# Nuclear Decay Problem

pattiecake
The question is: Assume an atom just became Lead-206--why would such an assumption be important?--when it was orginally Uranium-238. Show all the steps it took to get from 238U to 206Pb. For each step, indicate the nature of the decay. Assume also that it spent exactly 1 half-life as each of the intermediate isotopes. Finally, how old is this atom?

I'm working on an assignment that's not due for awhile, and being we just started our inorganic chem. course, I really don't understand the major concepts here at all. Not that I'm asking anyone to do my homework here, but maybe you can start me off with some things I'm confused on, like...

1) What initiates decay?
2) How do you know how many particles the atom gives off at one time? (i.e. hydrogen vs. helium)
3) How the heck do you know what kind of energy it will give off???

Gold Member
1)Decay is initiated randomly, controlled by the half-life, lifetime, or mean life parameters.
2)the same parameter tells you how many by unit of time; that is probability.
3)the mass difference becomes energy

pattiecake
Hi Arivero, thanks for your response!

Given what you've told me...we have 238Ur-->Th + ?

How can I determine the probability of what is going to happen, and use that to complete the reaction?

Staff Emeritus
There are two types of decay mode for radioisotopes between Pb and U,

beta decay and alpha decay.

In beta decay, a nucleus emits a beta particle (electron, e[sup-[/sup]) and an antineutrino (neutral and very low mass), but the important thing is that the atomic mass (number of nucleons) does not change, but the atomic number (Z) increases by 1.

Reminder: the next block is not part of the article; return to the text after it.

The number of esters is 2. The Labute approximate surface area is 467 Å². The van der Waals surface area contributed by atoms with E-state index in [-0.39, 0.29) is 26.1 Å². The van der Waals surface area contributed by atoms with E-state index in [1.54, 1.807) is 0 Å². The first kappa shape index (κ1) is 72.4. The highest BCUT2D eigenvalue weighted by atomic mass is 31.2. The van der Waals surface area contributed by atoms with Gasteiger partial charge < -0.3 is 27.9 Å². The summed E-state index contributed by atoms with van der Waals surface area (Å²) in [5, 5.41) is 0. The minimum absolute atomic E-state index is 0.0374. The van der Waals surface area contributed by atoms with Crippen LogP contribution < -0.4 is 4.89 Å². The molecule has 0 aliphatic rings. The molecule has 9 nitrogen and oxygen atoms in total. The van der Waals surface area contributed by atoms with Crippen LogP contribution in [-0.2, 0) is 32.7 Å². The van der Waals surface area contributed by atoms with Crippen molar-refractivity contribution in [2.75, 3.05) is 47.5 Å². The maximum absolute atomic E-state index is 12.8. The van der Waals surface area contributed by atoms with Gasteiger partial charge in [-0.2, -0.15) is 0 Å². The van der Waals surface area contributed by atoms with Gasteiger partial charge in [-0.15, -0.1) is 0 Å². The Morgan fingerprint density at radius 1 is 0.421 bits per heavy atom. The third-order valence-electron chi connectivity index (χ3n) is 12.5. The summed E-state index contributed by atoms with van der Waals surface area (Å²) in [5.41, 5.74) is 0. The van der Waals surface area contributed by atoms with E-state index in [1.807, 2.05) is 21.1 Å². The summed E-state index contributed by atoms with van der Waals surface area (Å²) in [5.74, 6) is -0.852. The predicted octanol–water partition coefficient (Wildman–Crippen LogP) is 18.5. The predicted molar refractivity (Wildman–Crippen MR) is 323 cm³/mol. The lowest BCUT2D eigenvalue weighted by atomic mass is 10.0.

In alpha decay, a nuclear emits an alpha particle (nucleus of 2He4), and so the atomic mass decreases by 4 and the atomic number by 2.

So 92U238 --> 90Th234 + 2He4

This may be of use with your problem

http://wwwndc.tokai.jaeri.go.jp/CN04/ [Broken]

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pattiecake
Thanks Astronuc...btw, where is Uluru???

So does the atom just keep emitting an alpha particle until it reaches the atomic number corresponding to lead? Shouldn't there be something more complicated here?

Staff Emeritus
http://www.worldwindcentral.com/hotspots/view_hotspot.php?id=446 [Broken] is in the heart of Australia - Latitude : -25.3742, Longitude : 131.037

Actually, I live not too far from Pittsburgh, just north of NYC.

So does the atom just keep emitting an alpha particle until it reaches the atomic number corresponding to lead? Shouldn't there be something more complicated here?
Yes, it's a little more complicated, because some radionuclides emit beta particles.

See U238 decay scheme at - http://hyperphysics.phy-astr.gsu.edu/hbase/nuclear/radser.html#c3

Isotopes of At, Rn, Bi and Po may have dual mode decay either alpha or beta, but only one occurs.

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NEOclassic
Or more completely, I think!

Astronuc said:
There are two types of decay mode for radioisotopes between Pb and U, beta decay and alpha decay.

So 92U238 --> 90Th234 + 2He4

U-238 - alpha --> Th-234 - beta --> Pa-234 - beta --> U-234 - alpha -->
Th-230 - alpha --> RA-226 - alpha --> Rn-222 - alpha --> Po-218 - alpha
--> Pb-214 - beta --> Bi-214 - beta --> Po-214 - alpha --> Pb-210 - beta
--> Bi-210 - beta --> Po-210 - alpha --> Pb-206 <-- Tl-205 + neutron

Cheers, Jim

pattiecake

I'm still not seeing how Th234 emits a beta particle. Can't it just emit an alpha, bringing us to 230Ra? What does it emit a beta, what factors control this?

Staff Emeritus
Radioactive decay of a nucleus is a stochastic phenomenon. One cannot determine when a particular nucleus will decay, and if there are two possible modes, by which mode it will decay. That's one of the natural mysteries.

We do know that if we have a large population of a radionuclide, after one half-life, approximately one-half of that population will have decayed.

Let me dig around to see if I can find some additional information on the choice of decay modes.